Friday, May 18, 2012

Upcoming Release Review: Polisse (Maiwenn, 2011)

Polisse is the third feature film from French actress turned writer/director, Maiwenn, following The Actresses’ Ball and Forgive Me. The screenplay is co-written with Emmanuelle Bercot (who also stars) and when it screened in the Un Certain Regard at the 2011 Cannes Film Festival it picked up the Jury Prize. Scheduled to have a cinema release in Australia on June 28, it is also playing as part of next month's Sydney Film Festival, with sessions on Tuesday 12th and Wednesday 13th June. It is well worth a look.

Polisse is a complex doco-style analysis into the lives of the hardened police officers that work in the CPU (Child Protection Unit) of the French Police Department, assigned with patrolling the streets of Paris and dealing specifically with cases involving the mistreatment of minors. The film provides a harrowing social commentary, both of society at large, and bureaucracy within the Police Department, and delves into some unpleasant realities about the prevalence of child abuse, and irresponsible parenting in a series of compelling cases that emerge throughout.

The harsh realities of the world they live in and the emotional exhaustion placed on the team in their work - long hours, managing the stress involved in interrogating suspected pedophiles and child molesters and suppressing any volatile emotions they may have, conducting searching for irresponsible parents who are in the illegal care of their child, finding homes for impoverished children and providing advice to teenagers engaged in extreme sexual experimentation, to name just some. The team is divided up into partners - and all are given screen time handling these cases.

The most evident story arc involves Fred (an excellent Joey Starr), an emotional loose cannon, and Melissa (Maiwenn), a photographer from the Ministry of the Interior assigned to document the unit in action. One gets the sense that the film was supposed to be an account of these professionals through the eyes of this outsider – but it didn’t really feel like that, which wasn't at all detrimental to the film, but I do think that Maiwenn's personal involvement was unnecessary, and she was certainly not as strong in front of the camera.

One of the biggest qualms with the film was Maiween’s involvement as an actress. Her character, for a long time, had little-to-no impact on the film, and ultimately was not involved enough to warrant being there. If she had more direct involvement, other than becoming Fred’s love interest, or none at all, the film would have felt even more focused on the team, and further developed some of those characters.

There are so many other interesting characters – amongst them, Balloo (Frederic Pierrot), the Unit Director, Iris (Marina Fois), a workaholic suffering from bulimia and facing a stressful period with her husband, Nadine (Karin Viard), coping with her recent separation from her husband, and Matthieu (Nicolas Duvauchelle), who's relationship with his partner is more complex than it seems – and each one is developed very effectively, given how much is going on.

What particularly impressed me about Polisse was the organic way the characters are introduced and developed, and how effectively their personal and professional lives are juggled by the skilled editing, which won a Caesar Award. Though the actors are portraying a character, they felt so natural in their roles and worked so well with one another, that these sequences felt like they were true-to-life documented events. It is a testament to Maiwenn’s immense research, and a sharp script – the dialogue exchanges are emotionally charged, but also wickedly funny. Maiwenn also proves she knows how to work with actors – and in the case of Joey Starr, she has worked with him before – and the key Unit cast completely embody their roles.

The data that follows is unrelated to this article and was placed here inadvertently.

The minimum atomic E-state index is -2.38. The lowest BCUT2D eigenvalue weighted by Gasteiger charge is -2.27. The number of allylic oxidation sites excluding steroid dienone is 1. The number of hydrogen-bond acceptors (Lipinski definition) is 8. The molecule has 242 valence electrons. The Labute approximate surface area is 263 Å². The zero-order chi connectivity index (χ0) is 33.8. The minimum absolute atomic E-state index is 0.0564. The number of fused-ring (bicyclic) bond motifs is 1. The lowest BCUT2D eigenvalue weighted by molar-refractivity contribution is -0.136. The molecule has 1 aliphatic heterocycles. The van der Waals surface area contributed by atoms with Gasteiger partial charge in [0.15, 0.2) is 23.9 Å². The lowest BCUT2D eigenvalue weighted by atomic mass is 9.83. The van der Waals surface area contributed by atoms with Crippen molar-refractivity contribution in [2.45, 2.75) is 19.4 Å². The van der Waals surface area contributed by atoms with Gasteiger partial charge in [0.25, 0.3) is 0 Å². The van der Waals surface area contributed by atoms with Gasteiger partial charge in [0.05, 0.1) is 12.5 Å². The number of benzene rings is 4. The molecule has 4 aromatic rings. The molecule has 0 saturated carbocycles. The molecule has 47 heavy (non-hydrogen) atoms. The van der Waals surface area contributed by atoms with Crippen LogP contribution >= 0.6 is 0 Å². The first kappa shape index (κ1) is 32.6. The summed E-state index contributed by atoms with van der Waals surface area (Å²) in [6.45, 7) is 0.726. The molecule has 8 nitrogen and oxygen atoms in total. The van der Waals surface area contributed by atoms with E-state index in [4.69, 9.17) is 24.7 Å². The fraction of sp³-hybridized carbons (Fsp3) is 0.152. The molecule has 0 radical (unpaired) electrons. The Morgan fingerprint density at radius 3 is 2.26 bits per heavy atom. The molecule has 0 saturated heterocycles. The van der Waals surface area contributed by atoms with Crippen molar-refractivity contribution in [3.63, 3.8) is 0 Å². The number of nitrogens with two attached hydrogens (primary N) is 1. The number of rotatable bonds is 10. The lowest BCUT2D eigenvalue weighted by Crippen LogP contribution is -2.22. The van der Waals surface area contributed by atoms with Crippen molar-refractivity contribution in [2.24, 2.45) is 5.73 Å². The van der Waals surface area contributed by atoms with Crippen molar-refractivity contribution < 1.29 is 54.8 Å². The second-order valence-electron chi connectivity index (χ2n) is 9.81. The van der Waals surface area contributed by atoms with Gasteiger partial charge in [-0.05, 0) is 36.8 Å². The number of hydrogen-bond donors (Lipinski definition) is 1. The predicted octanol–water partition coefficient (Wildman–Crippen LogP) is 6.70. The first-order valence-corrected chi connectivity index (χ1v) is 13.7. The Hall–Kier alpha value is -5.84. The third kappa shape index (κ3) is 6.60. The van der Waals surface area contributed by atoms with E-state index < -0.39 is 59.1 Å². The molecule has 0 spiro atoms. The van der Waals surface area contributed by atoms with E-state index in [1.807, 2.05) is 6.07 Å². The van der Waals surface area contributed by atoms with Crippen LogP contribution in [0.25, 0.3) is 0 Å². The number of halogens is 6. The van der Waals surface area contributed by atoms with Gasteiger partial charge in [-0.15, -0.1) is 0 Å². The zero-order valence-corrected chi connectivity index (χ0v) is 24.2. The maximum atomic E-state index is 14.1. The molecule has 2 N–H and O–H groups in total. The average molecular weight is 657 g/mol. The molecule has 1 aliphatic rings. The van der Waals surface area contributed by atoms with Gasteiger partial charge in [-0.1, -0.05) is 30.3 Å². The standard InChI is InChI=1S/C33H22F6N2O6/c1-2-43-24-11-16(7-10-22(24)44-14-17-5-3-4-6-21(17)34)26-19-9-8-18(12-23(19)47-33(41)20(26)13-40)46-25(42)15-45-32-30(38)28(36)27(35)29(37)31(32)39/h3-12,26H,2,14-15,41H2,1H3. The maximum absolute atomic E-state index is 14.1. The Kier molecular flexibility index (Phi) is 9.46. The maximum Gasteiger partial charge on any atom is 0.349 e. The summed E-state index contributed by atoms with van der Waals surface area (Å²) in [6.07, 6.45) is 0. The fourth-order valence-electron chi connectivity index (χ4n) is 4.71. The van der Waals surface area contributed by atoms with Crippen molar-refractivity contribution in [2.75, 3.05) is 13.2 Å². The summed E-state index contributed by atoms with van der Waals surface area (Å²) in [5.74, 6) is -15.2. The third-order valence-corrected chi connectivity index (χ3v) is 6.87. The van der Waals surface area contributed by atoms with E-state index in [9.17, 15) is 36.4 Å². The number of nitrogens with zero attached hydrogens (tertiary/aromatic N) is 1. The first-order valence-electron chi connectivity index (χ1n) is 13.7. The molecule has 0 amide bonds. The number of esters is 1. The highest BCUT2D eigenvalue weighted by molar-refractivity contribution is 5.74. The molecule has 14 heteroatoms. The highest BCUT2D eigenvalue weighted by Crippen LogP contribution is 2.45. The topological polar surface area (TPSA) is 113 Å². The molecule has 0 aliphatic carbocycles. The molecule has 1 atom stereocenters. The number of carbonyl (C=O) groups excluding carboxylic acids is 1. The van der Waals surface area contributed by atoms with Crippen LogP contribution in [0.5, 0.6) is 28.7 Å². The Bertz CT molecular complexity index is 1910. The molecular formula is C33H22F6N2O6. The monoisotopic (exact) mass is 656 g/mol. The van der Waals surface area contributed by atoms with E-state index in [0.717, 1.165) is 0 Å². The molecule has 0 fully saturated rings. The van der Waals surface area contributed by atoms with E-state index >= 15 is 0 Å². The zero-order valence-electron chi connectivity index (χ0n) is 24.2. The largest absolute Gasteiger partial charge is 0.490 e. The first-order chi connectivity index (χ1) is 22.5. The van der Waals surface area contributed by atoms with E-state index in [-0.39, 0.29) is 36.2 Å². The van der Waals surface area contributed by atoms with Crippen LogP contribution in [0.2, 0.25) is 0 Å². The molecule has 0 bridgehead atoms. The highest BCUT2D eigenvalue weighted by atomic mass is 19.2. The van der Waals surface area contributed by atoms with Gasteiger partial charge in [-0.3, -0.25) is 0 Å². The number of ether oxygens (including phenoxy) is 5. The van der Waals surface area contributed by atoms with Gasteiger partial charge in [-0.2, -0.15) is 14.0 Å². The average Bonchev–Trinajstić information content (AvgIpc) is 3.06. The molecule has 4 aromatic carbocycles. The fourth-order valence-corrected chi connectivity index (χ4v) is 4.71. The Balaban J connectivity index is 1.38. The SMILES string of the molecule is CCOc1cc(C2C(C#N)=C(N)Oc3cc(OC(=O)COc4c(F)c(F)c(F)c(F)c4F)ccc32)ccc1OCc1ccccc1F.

Though based on true-to-life cases, this fictional work makes every attempt to imbue the cases with a sense of realism. For the most part it feels like you are watching documented footage, but this is not always successful - largely the overly-melodramatic and poorly conceived ending. The use of the hand-held camera, which was intimate but never intrusive, situates us within the inner workings of this unit, capturing their casual interaction over lunch (often conversing about their relationship problems), the often-intense interrogations, and the way that their work impacts on their personal lives. These reactions vary between horror and disgust, sadness at the situations some of the young people find themselves in, to often uncontrollable amusement – which on one occasion asks us to question their professionalism, but in most cases is understandable and a welcomed change in tone.

I guess what the film lacks is a central driving force. There is no central character, though some of the team feature more than others. I guess the centre of the film is the CPU. They are underappreciated heroes, who toil away dealing with undesirable situations every day, but they are also regular people, with complex personal issues. This film does a pretty good job – if a little loosely, and in the end a little too ambitiously – of balancing both. Despite the mentioned quibbles, this is a very good film. There is one scene in particular, completely unlike any other in the film - and it is a stroke of genius - that has stuck with me after. As a powerful doco-drama, a harrowing social commentary and as an intricate character study, this taut collaboration of a web of stories has plenty going for it. I wouldn't miss it.

My Rating: ★★★★ (B+)

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